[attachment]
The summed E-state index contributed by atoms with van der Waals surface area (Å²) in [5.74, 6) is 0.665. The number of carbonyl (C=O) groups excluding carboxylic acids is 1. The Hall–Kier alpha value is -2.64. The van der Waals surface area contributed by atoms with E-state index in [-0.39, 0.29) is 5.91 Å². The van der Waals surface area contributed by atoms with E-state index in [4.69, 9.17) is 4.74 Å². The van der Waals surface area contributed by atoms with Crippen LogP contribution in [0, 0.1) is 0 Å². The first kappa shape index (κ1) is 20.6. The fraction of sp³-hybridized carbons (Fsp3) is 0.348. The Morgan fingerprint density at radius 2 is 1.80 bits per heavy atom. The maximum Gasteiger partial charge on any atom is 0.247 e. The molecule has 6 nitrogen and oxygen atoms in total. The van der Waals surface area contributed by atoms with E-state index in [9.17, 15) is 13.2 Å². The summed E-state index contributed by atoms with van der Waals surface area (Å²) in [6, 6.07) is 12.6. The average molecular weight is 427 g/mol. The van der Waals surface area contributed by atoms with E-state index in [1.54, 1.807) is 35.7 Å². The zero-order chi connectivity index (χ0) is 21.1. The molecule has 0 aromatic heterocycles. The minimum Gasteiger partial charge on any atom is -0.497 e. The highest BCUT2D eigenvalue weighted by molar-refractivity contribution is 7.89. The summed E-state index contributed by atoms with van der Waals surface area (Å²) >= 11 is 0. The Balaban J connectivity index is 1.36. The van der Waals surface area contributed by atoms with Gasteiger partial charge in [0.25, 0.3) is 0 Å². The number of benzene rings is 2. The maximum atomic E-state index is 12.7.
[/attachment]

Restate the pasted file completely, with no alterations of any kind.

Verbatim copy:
The summed E-state index contributed by atoms with van der Waals surface area (Å²) in [5.74, 6) is 0.665. The number of carbonyl (C=O) groups excluding carboxylic acids is 1. The Hall–Kier alpha value is -2.64. The van der Waals surface area contributed by atoms with E-state index in [-0.39, 0.29) is 5.91 Å². The van der Waals surface area contributed by atoms with E-state index in [4.69, 9.17) is 4.74 Å². The van der Waals surface area contributed by atoms with Crippen LogP contribution in [0, 0.1) is 0 Å². The first kappa shape index (κ1) is 20.6. The fraction of sp³-hybridized carbons (Fsp3) is 0.348. The Morgan fingerprint density at radius 2 is 1.80 bits per heavy atom. The maximum Gasteiger partial charge on any atom is 0.247 e. The molecule has 6 nitrogen and oxygen atoms in total. The van der Waals surface area contributed by atoms with E-state index in [9.17, 15) is 13.2 Å². The summed E-state index contributed by atoms with van der Waals surface area (Å²) in [6, 6.07) is 12.6. The average molecular weight is 427 g/mol. The van der Waals surface area contributed by atoms with E-state index in [1.54, 1.807) is 35.7 Å². The zero-order chi connectivity index (χ0) is 21.1. The molecule has 0 aromatic heterocycles. The minimum Gasteiger partial charge on any atom is -0.497 e. The highest BCUT2D eigenvalue weighted by molar-refractivity contribution is 7.89. The summed E-state index contributed by atoms with van der Waals surface area (Å²) >= 11 is 0. The Balaban J connectivity index is 1.36. The van der Waals surface area contributed by atoms with Gasteiger partial charge in [0.25, 0.3) is 0 Å². The number of benzene rings is 2. The maximum atomic E-state index is 12.7.